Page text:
Herbs, perennial. Roots occasionally with tubers. Rhizomes stout. Leaves erect, terete; sheath with ligule apically entire or 2-lobed. Inflorescences spikelike racemes, scapose; scapes shorter than to longer than leaves. Flowers bisexual, of 1 type, short-pedicellate; tepals 6, in 2 series, distinct, yellow-green, conchiform; stamens 4 or 6; anthers nearly sessile; pistils 6, 3 fertile, 3 sterile or 6 fertile, separating when mature; ovules 1 per locule; styles absent. Fruits schizocarps, globose to linear in fruit; mericarps 3 or 6. x = 6.
The fruit type of Triglochin has been variously denominated interpreted. We follow R. M. T. Dahlgren et al. (1985), who considered the fruits to be schizocarps with 1-seeded mericarps.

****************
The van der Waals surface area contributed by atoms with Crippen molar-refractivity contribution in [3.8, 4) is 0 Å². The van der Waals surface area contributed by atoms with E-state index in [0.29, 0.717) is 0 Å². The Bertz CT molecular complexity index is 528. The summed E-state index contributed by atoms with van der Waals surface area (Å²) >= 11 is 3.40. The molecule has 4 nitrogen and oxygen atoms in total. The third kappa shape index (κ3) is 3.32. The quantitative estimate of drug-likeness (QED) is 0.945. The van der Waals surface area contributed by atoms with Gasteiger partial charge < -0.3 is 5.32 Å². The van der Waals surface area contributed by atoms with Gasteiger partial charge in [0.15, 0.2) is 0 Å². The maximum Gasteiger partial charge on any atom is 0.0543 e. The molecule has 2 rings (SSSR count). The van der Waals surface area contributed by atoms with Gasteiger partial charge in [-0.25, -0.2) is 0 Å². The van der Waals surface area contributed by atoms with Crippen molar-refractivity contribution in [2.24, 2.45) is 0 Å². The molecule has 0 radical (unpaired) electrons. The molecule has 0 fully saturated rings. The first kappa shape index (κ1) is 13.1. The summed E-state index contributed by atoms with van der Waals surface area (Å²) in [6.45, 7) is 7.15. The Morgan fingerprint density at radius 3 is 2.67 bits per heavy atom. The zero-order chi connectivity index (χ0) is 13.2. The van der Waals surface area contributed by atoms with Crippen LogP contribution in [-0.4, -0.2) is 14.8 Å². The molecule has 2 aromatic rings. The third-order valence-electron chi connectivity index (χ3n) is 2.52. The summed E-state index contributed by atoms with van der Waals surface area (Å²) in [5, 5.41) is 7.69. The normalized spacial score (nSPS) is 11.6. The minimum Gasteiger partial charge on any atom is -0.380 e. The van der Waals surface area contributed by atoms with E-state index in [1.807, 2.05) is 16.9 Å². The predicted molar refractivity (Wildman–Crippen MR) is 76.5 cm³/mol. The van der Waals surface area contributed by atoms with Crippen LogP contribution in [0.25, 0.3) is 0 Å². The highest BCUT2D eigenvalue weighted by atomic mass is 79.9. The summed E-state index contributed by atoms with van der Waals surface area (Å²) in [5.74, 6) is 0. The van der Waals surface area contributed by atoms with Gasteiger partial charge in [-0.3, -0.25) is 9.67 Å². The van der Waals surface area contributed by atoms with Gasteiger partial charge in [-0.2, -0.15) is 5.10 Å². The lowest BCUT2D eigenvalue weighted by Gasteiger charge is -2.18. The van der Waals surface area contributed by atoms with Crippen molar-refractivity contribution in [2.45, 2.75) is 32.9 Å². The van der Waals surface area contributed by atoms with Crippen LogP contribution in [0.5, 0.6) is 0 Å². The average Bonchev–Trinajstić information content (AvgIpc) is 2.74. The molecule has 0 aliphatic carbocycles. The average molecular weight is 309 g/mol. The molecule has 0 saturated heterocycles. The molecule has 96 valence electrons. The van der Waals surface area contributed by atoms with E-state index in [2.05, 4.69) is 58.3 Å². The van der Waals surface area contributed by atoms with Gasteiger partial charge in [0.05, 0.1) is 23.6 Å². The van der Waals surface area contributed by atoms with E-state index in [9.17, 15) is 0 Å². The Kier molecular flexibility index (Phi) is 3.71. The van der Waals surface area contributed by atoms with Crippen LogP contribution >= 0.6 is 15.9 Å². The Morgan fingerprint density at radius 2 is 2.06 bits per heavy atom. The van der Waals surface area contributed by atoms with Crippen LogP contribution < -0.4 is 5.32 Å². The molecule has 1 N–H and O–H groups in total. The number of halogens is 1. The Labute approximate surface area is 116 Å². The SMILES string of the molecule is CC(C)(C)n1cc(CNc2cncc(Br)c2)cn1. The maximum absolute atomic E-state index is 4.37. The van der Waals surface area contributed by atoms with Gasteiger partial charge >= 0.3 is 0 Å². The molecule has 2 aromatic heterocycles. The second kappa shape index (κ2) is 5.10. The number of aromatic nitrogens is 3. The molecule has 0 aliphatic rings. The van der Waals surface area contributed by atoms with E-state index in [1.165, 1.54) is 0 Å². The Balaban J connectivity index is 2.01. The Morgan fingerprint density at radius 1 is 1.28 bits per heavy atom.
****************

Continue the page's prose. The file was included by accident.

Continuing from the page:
Although Linnaeus, in his original publication of the name, treated Triglochin as neuter, botanical tradition in North America and elsewhere has generally assigned feminine gender (ICBN International Code of Botanical Nomenlature, Art. 62.1); for this reason and because the Greek word gGlochin (g l w c i n ) is feminine (ICBN, Art. 62.2), the feminine gender is the more correct under the Code and is adopted in the Flora. The use of the neuter gender in some recent works appears to reflect a pre-1987 wording of the Code that was held to require adoption of the gender assigned by the original author.
Fls perfect; perianth of 1 or 2 whorls of 3 tep; anthers broad; ovaries 3 or 6, closely approximate, attached along their inner margin to an erect, elongate axis, each unilocular; stigmas minutely plumose; follicles eventually separating from each other and from the persistent axis; seeds cylindric; scape erect; lvs with an evident sheath and long, narrow blade. 15, cosmop.
Gleason, Henry A. & Cronquist, Arthur J. 1991. Manual of vascular plants of northeastern United States and adjacent Canada. lxxv + 910 pp.